Nyoko and Nashawa live in Malawi. They are worried that they may have to give up their education – and with it, the chance of building a better future.
In their community, women and children typically bear the burden of collecting water for their family. For Nyoko and Nashawa, this means a 3.5 kilometer trek to the river at the start of every day. With school another four kilometers away, they do not always make it in time for class – especially in the rainy season, when the journey is even more difficult.
In addition, both girls struggle to afford even basic school stationery such as books and pencils.
Nyoko finishes school at around midday. Soon after arriving home, she returns to the river to fetch more water. She then helps her grandmother prepare the dinner, but on many occasions they are unable to afford this. Their typical diet consists of phala, a runny porridge made from corn flour – though the family cannot afford to buy the sugar or salt that traditionally flavours the dish.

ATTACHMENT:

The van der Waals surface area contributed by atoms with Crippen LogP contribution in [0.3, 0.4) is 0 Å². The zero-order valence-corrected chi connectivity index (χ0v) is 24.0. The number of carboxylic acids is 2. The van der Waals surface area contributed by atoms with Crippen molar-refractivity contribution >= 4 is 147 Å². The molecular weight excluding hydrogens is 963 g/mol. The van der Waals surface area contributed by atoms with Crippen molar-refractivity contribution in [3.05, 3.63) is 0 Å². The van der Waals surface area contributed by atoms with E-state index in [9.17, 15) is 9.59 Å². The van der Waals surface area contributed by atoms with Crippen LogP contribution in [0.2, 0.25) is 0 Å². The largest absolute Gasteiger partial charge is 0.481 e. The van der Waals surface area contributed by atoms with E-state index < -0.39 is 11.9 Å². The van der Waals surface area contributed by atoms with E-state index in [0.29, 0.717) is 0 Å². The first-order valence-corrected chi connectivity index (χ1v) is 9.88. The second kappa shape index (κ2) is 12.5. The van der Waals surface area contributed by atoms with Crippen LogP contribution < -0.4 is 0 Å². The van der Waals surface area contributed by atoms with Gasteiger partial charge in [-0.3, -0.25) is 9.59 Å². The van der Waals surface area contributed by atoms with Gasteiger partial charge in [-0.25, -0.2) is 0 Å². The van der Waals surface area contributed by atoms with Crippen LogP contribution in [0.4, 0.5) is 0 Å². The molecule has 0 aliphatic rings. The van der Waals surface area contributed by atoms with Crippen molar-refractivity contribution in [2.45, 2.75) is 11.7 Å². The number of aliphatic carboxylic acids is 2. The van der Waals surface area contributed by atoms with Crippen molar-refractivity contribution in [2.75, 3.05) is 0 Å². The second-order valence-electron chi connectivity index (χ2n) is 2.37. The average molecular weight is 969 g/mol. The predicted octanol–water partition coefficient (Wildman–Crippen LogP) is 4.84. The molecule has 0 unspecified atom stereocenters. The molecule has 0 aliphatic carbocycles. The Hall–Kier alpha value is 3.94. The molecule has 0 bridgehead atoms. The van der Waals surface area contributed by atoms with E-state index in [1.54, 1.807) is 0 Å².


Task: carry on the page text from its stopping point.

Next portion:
Since our initial response to the food crisis, Islamic Relief established a Village Development Committee, which is engaging local people in decision-making about development of their community.
Access to clean drinking water is a top concern for the community, and so Islamic Relief is constructing new water points – boreholes fitted with a hand pump. Nyoko and Nashawa will no longer have to travel so far to collect water, and, with more time to concentrate on their studies, the future already looks brighter.
Read more of our water case studies.